In his monograph Theory of Relativity Based on Physical Reality, Hungarian physicist Lajos J?nossy develops the complete Einsteinian formalism of relativity theory by analysing the process of measurement, the systems of measures created in this process and experimental data expressed in terms of measures. He demonstrates that based on a simple principle (which he calls the Lorentz principle) and its generalization the whole formalism of the original theory may be developed in conformity with the notions of common sense without mathematizing physical reality, so that the new way of development is of the same heuristic power as the original one. His analysis makes it clear that the allegedly revolutionary new notions of space and time follow not from physical experiences but from Einstein's positivist philosophical commitments. Having established the place and role of a privileged (but not absolute) reference system, at the second level of his theory J??nossy connects this system to the carrier of electromagnetic phenomena which he also assumes to be the carrier of the gravitational and other physical fields. Although he uses the term 'ether', he explicitly rejects the old theories of this entity and attributes to it dynamic properties. In the last section of the paper Einstein's and J??nossy's ether concepts are compared and it is argued that despite the parallelism between the two concepts, from J??nossy's point of view Einstein's ether is too mathematical to cure the inverted relation between mathematics and physics characteristic for Einstein's relativity.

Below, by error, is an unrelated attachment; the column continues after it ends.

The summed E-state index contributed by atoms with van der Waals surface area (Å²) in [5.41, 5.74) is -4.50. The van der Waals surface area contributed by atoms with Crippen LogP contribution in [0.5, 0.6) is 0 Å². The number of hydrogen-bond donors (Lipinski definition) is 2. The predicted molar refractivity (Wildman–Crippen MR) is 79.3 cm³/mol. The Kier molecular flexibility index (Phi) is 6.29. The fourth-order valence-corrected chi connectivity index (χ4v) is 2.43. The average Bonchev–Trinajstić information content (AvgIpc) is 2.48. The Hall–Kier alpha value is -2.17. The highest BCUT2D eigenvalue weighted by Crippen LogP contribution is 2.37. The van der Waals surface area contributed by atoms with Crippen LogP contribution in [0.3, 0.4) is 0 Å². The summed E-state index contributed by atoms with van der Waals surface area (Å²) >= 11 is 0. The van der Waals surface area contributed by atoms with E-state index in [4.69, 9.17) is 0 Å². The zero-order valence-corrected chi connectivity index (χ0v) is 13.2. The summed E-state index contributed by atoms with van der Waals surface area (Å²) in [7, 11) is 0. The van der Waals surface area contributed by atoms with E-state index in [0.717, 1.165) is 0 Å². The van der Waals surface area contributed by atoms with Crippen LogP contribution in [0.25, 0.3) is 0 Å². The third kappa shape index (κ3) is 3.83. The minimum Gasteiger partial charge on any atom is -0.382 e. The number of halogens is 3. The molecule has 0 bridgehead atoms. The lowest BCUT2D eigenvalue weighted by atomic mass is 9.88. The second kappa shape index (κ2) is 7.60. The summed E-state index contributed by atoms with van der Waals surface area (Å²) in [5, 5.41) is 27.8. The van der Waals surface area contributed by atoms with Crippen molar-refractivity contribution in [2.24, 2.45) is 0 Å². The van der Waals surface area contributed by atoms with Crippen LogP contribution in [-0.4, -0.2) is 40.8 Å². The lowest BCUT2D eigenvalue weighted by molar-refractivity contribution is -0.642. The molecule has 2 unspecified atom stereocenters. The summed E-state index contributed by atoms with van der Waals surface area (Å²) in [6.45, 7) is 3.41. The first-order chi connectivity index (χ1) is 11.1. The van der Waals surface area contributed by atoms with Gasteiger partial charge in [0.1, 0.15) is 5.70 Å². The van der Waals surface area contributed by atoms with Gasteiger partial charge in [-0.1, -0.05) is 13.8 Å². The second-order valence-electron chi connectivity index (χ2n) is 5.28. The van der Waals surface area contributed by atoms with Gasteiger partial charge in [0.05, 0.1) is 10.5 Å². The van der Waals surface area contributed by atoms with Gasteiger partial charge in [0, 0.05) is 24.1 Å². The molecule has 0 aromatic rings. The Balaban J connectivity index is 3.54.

In the fifth and early sixth decades of the last century several significant works were published on the philosophical background and epistemological limits of physical cosmology such as Bondi?s epistemological discussion in the first chapters of his Cosmology , Dingle?s paper in Vistas in Astronomy or Harre?s analysis in the British Journal for the Philosophy of Science. In the light of the intensive development of relativistic cosmology following the discovery of the cosmic background radiation in 1964, such works may seem outdated, and the problems raised by them have actually been forgotten or suppressed by the community of philosophers and physicists alike over the last decades.